A Practical Guide to Haemostasis

Platelet Function Testing:
Platelet Procoagulant Activity [PCA] Assays

Scott Syndrome and Platelet Procoagulant Activity

The procoagulant activity of platelets has previously been designated Platelet Factor-3 (PF3) or Platelet Factor-3 availability (PF3a).  Scott syndrome is named after the first patient described with this disorder.

Scott syndrome is a rare disorder of platelet procoagulant activity which appears to be due to mutations within the ANO6 gene [previously termed TMEM16F] located on the long arm of chromosome 12 at 12q12 and which encodes ANO6 scramblase and which is involved in the movement of Phospholipid [Phosphatidylserine [PS]] - from the inner leaflet of the platelet membrane to the outer leaflet - also known as the 'flip-flop' mechanism.

Mutations within the ANO6 gene leads to an abnormal ANO6 scramblase and defective translocation of Phosphatidylserine [PS] - from the inner leaflet of the platelet membrane to the outer leaflet.  PS exposure on the surface of activated platelets serves as a scaffold for the assembly of the Tenase and Prothrombinase complexes and defects in this lead to impaired Thrombin generation .  Phosphatidylserine exposure in platelets is under the control of three types of proteins:
  - Flippases (inward directed pumps)
  - Floppases (outward directed pumps) and
  - Scramblases, which can generate bidirectional redistribution.
After platelet activation the Scramblase and Floppase are triggered whilst the Flippase is inhibited.

Scott syndrome patients suffer from a moderate-to-severe haemorrhagic disorder.  However, there are other disorders of platelet procoagulant activity including Quebec Platelet Disorder (Platelet Factor V Quebec), Platelet Factor V-New York, some patients with Storage Pool Disorder [SPD], Glanzmann's Thrombasthenia and Bernard Soulier Syndrome.  The findings in Glanzmann's Thrombasthenia and Bernard Soulier Syndrome suggest that the abnormalities in the platelet membrane glycoproteins may also interfere with platelet PCA and the bleeding tendency is not due entirely to lack of the relevant glycoprotein.

At least some of the patients with Scott Syndrome show impaired binding of Factor Va to activated platelets. The changes in the phospholipid membrane that occur with activation of the platelet are crucial for the formation of the ‘Tenase’ and ‘Prothrombinase’ complexes and hence the defective Va binding demonstrated by flow cytometry,


Several tests may be used to screen for abnormalities of platelet procoagulant activity:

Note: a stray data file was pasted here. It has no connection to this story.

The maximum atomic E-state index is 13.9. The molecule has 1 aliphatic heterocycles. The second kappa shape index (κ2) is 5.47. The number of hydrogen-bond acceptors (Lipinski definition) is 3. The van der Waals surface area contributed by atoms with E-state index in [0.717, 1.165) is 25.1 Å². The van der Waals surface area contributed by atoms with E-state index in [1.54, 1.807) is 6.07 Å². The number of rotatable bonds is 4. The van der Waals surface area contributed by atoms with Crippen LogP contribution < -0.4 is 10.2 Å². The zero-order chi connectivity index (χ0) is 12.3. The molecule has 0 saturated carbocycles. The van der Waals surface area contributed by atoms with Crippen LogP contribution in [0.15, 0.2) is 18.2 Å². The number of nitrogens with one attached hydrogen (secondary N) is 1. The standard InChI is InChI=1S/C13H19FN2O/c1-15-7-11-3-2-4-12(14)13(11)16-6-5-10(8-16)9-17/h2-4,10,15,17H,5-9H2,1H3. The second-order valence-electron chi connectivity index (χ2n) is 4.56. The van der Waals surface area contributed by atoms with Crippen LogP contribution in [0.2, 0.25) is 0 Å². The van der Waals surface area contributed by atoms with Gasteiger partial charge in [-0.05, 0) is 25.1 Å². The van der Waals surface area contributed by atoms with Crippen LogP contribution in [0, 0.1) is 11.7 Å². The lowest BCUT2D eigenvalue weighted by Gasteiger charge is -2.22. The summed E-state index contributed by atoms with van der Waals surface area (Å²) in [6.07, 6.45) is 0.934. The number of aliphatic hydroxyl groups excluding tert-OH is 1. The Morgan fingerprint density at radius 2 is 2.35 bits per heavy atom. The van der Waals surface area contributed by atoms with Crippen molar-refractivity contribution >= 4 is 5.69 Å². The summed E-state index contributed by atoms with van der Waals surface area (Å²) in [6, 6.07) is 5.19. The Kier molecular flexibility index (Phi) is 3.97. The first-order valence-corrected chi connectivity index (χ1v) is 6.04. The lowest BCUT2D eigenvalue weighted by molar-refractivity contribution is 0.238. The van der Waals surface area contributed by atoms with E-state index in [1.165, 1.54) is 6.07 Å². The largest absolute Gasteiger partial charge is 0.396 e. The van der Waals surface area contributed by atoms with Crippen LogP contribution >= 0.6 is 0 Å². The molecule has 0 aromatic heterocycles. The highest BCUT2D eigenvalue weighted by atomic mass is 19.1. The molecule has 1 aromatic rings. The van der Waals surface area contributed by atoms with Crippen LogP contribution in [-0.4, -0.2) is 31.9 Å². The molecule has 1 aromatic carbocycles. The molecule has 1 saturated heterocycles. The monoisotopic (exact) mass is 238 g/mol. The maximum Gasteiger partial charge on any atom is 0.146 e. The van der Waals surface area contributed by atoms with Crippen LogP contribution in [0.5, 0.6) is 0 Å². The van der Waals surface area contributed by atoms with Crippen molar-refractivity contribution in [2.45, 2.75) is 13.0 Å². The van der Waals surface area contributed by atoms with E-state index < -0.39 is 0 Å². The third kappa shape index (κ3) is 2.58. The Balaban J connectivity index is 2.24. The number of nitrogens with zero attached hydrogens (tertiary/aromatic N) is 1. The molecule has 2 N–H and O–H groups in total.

1. Prothrombin Consumption Index [PCI]:
This is based on the finding that that the Prothrombin Time of serum is longer than that of plasma, as Prothrombin is normally consumed during its conversion to Thrombin.
          PCI = [Serum Clotting Time/Plasma Clotting Time] x 100%
If thrombocytopenia is excluded, then an abnormal PCI which is corrected by normal platelets or phospholipid raises the possibility of a defect in platelet PCA.

2. Platelet Factor 3 Availability (PF3a) Assay:
The PF3a assay relies on the principle that incubation of platelet-rich plasma (PRP) with kaolin activates the procoagulant activity of platelets, resulting in a progressive shortening of both the recalcification time and Russell Viper Venom time. By appropriate mixing of normal PPP and PRP from a patient, the PF3a test can be made specific for assessing the PCA of platelets
Abnormal PF3a has been reported in patients with both congenital and acquired bleeding disorders and may be associated with other defects in platelet function.
PF3a is a useful screening test for detecting an abnormality in platelet PCA but is not diagnostic of any specific disorder.

3. Annexin V binding:
Annexin V is a protein with a high affinity and specificity for aminophospholipids at physiological calcium concentrations and can be used as a marker of platelet activation and the development of procoagulant activity. Labelling PS with fluorochrome-conjugated Annexin V before and after platelet activation demonstrates the flip-flop effect of activation.  The test can be performed on whole blood by Flow Cytometry and provides a rapid method to assess procoagulant activity in platelets.

What Test Next

If the Prothrombin Consumption Index [PCI] or the Platelet Factor 3 Availability (PF3a) assay suggests an abnormality - then the cause of this should be sought. A screen for mutations within the ANO6 gene should be undertaken but also consideration of the other causes of an abnormal PCA screen.

In many cases PCA assays are not readily available and in such cases, mutational analysis of the genes involved in platelet production and function is a logical approach to investigating a case of an unknown bleeding disorder.